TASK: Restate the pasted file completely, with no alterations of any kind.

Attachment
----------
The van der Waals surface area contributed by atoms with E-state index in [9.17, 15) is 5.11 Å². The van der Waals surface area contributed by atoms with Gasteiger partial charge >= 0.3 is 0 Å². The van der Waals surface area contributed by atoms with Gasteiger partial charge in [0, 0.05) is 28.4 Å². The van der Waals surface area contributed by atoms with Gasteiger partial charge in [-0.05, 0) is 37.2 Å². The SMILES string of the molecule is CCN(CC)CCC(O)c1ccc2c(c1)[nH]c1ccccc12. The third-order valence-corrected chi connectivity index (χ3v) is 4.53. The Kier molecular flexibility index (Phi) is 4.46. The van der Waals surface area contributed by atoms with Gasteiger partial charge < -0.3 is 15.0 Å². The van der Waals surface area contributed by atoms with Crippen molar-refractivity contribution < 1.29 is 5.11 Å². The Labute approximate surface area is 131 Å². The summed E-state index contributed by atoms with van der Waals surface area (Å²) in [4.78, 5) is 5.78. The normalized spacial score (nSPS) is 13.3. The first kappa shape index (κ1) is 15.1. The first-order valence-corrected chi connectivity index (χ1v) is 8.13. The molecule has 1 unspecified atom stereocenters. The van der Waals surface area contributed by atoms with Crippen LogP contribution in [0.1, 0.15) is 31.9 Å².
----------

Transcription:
The van der Waals surface area contributed by atoms with E-state index in [9.17, 15) is 5.11 Å². The van der Waals surface area contributed by atoms with Gasteiger partial charge >= 0.3 is 0 Å². The van der Waals surface area contributed by atoms with Gasteiger partial charge in [0, 0.05) is 28.4 Å². The van der Waals surface area contributed by atoms with Gasteiger partial charge in [-0.05, 0) is 37.2 Å². The SMILES string of the molecule is CCN(CC)CCC(O)c1ccc2c(c1)[nH]c1ccccc12. The third-order valence-corrected chi connectivity index (χ3v) is 4.53. The Kier molecular flexibility index (Phi) is 4.46. The van der Waals surface area contributed by atoms with Gasteiger partial charge < -0.3 is 15.0 Å². The van der Waals surface area contributed by atoms with Crippen molar-refractivity contribution < 1.29 is 5.11 Å². The Labute approximate surface area is 131 Å². The summed E-state index contributed by atoms with van der Waals surface area (Å²) in [4.78, 5) is 5.78. The normalized spacial score (nSPS) is 13.3. The first kappa shape index (κ1) is 15.1. The first-order valence-corrected chi connectivity index (χ1v) is 8.13. The molecule has 1 unspecified atom stereocenters. The van der Waals surface area contributed by atoms with Crippen LogP contribution in [0.1, 0.15) is 31.9 Å².